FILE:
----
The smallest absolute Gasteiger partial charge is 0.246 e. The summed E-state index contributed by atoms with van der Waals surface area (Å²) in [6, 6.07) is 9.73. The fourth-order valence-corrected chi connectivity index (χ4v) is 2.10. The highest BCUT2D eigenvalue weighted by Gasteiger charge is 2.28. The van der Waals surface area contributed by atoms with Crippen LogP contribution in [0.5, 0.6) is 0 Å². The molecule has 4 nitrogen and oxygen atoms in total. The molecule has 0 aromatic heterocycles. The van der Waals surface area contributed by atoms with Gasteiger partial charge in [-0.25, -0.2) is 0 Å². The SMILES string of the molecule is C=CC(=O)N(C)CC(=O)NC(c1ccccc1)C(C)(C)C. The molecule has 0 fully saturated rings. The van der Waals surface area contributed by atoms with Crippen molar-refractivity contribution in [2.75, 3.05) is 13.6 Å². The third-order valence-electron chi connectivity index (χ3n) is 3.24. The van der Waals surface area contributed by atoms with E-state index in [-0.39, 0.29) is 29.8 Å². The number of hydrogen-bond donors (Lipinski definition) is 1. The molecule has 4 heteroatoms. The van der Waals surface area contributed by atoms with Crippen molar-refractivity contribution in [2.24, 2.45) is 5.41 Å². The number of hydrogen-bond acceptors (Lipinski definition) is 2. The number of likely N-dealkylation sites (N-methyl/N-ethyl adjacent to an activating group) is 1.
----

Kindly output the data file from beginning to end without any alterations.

The smallest absolute Gasteiger partial charge is 0.246 e. The summed E-state index contributed by atoms with van der Waals surface area (Å²) in [6, 6.07) is 9.73. The fourth-order valence-corrected chi connectivity index (χ4v) is 2.10. The highest BCUT2D eigenvalue weighted by Gasteiger charge is 2.28. The van der Waals surface area contributed by atoms with Crippen LogP contribution in [0.5, 0.6) is 0 Å². The molecule has 4 nitrogen and oxygen atoms in total. The molecule has 0 aromatic heterocycles. The van der Waals surface area contributed by atoms with Gasteiger partial charge in [-0.25, -0.2) is 0 Å². The SMILES string of the molecule is C=CC(=O)N(C)CC(=O)NC(c1ccccc1)C(C)(C)C. The molecule has 0 fully saturated rings. The van der Waals surface area contributed by atoms with Crippen molar-refractivity contribution in [2.75, 3.05) is 13.6 Å². The third-order valence-electron chi connectivity index (χ3n) is 3.24. The van der Waals surface area contributed by atoms with E-state index in [-0.39, 0.29) is 29.8 Å². The number of hydrogen-bond donors (Lipinski definition) is 1. The molecule has 4 heteroatoms. The van der Waals surface area contributed by atoms with Crippen molar-refractivity contribution in [2.24, 2.45) is 5.41 Å². The number of hydrogen-bond acceptors (Lipinski definition) is 2. The number of likely N-dealkylation sites (N-methyl/N-ethyl adjacent to an activating group) is 1.